Experience world class facilities right at your doorstep. Come and enjoy the family rides and attractions.

The magic of love is in the air. Share the moment with your loved one while being serenaded by the Musical Fountain in the Garden of Dreams.

Live the life of style and simple elegance at our Housing Estates, where a theme park is just a hop, skip and a jump away!

We are the venue of choice for local events and shows with our Amphitheatre and Mini Amphitheatre. Our venue is available for booking – just contact Jerudong Park for more details.

Attractions In Jerudong Park

JPCC maintains the standard of bringing attractions that are a first of its kind in Brunei. The first Mini Golf course, a perfect venue for corporate events, team building activities and friendly competitions. The Water Park is another first in Brunei, a perfect place to beat the heat, splash and slide with fun all day and night in the biggest water park. Fall in love with our family friendly attractions brought to you by Brunei family friendly park.

Playground Rides in Jerudong Park

Come and enjoy our new family rides and attractions. Touch the sky in the new Ferris Wheel. Feel the rush in Ye Old Mine Cart Family Junior Coaster, Play with your family or compete with your friends at the JP Mini Golf. Visit the show horses at the Double Decker Carousel. See the water dance and enjoy the splash in the New Water Park. All these brought to you by Jerudong Park Playground.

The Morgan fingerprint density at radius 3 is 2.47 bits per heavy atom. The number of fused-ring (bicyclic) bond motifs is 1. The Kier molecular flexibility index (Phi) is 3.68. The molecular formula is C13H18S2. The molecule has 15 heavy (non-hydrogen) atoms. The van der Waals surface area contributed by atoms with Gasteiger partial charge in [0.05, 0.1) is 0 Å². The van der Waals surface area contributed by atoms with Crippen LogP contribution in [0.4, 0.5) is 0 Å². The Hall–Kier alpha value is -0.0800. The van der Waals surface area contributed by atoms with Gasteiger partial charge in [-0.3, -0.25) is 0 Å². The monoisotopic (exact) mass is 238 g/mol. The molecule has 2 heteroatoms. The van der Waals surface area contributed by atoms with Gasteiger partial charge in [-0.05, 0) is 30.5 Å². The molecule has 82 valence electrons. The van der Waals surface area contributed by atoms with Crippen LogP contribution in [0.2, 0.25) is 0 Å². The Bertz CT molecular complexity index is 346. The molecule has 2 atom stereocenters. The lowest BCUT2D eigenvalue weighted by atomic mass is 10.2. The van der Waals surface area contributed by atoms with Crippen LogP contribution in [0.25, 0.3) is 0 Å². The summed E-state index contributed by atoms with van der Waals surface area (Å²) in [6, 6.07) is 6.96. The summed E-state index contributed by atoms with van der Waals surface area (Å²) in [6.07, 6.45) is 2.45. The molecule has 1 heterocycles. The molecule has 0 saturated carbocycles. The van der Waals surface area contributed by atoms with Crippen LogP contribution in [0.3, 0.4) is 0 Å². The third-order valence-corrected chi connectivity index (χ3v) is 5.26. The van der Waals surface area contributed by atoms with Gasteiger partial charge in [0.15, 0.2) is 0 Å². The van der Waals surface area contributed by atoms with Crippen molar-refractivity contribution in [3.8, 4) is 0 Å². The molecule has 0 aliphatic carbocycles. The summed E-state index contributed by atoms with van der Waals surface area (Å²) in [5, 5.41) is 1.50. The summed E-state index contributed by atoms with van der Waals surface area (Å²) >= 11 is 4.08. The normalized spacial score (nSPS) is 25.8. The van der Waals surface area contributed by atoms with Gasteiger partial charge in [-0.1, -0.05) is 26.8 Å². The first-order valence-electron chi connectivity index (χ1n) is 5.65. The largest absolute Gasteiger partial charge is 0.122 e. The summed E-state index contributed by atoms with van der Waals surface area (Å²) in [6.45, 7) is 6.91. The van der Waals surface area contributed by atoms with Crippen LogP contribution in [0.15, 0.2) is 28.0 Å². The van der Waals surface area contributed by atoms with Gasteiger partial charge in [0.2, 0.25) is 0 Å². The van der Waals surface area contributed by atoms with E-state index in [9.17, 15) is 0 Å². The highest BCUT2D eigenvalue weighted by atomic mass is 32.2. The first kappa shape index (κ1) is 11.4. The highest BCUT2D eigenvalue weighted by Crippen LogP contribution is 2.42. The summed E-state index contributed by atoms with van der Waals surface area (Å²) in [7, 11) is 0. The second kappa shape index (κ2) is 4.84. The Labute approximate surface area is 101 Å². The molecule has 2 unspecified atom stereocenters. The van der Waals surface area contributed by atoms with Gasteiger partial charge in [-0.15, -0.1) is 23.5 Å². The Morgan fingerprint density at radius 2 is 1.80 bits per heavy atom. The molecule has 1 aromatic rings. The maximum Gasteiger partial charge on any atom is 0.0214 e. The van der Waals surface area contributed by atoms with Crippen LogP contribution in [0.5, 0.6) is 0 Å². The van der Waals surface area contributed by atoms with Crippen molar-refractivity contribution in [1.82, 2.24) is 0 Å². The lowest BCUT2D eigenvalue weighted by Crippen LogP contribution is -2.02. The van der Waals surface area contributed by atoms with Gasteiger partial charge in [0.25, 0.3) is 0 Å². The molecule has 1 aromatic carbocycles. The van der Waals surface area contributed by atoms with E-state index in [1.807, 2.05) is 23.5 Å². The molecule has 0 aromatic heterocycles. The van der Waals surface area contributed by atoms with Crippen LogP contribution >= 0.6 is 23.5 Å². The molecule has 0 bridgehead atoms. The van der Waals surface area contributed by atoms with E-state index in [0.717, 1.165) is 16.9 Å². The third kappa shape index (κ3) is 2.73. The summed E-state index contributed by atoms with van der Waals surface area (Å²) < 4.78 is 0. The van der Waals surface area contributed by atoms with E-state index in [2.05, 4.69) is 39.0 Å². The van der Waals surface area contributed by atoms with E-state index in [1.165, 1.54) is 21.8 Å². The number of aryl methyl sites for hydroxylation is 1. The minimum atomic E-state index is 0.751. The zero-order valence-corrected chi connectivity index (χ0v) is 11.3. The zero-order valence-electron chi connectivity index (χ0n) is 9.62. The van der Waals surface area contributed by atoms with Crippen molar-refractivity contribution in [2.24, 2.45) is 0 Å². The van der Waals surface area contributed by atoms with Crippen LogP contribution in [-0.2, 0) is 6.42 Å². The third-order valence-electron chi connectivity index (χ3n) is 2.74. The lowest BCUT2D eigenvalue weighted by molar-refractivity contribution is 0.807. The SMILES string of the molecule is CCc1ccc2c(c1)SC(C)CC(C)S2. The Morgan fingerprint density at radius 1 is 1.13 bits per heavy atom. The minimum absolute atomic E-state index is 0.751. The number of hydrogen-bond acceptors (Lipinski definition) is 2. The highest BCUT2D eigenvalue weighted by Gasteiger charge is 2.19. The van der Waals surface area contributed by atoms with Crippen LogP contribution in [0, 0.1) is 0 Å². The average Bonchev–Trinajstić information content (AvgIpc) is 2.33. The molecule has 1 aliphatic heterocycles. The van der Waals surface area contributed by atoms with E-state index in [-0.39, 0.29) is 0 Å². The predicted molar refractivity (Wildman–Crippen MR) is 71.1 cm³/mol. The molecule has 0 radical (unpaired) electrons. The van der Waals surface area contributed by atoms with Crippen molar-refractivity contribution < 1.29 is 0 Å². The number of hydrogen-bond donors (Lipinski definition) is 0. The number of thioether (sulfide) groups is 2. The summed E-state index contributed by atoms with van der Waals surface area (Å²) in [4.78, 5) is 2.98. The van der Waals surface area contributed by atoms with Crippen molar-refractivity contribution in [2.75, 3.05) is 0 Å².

Kids and adults of all ages will love riding on the horses. The carousel shapes are diversified, including ponies, lions, giraffes and gondolas.

It's a great fun for all ages - the Junior Coaster offers an amazing ride experience for small guests, but the older ones will enjoy the ride, too.

The Jumper is a trampoline, for small children who are seeking to have a fun airtime!

Suitable for all ages - from children to seniors around, Ferris Wheel allows the guests to see the whole view of the playground once the cabin has reach it's top peak.

Boats propelled by a paddle wheel - a water vehicle to cruise around the Jerudong Park's lake.

For the convenience of the Playground guests from one side of the park to another - the train station is specially transporting the guests .

Junior guests would enjoy the sensation of spinning around the air on the classic Sky Diver ride.

Bumper cars are one of the fun rides to play amongst your family and friends.

Come and ride the pirate ship - younger guests appeal for a ride to swing on.

Spin and control your car for fun, with family and friends.

Catered for the more older guests who are seeking to have a bumpy ride with other park guests.

Younger guests would have fun towards the classic Jerudong Park Caterpillar. .

Brunei Darussalam Agro-Technology Park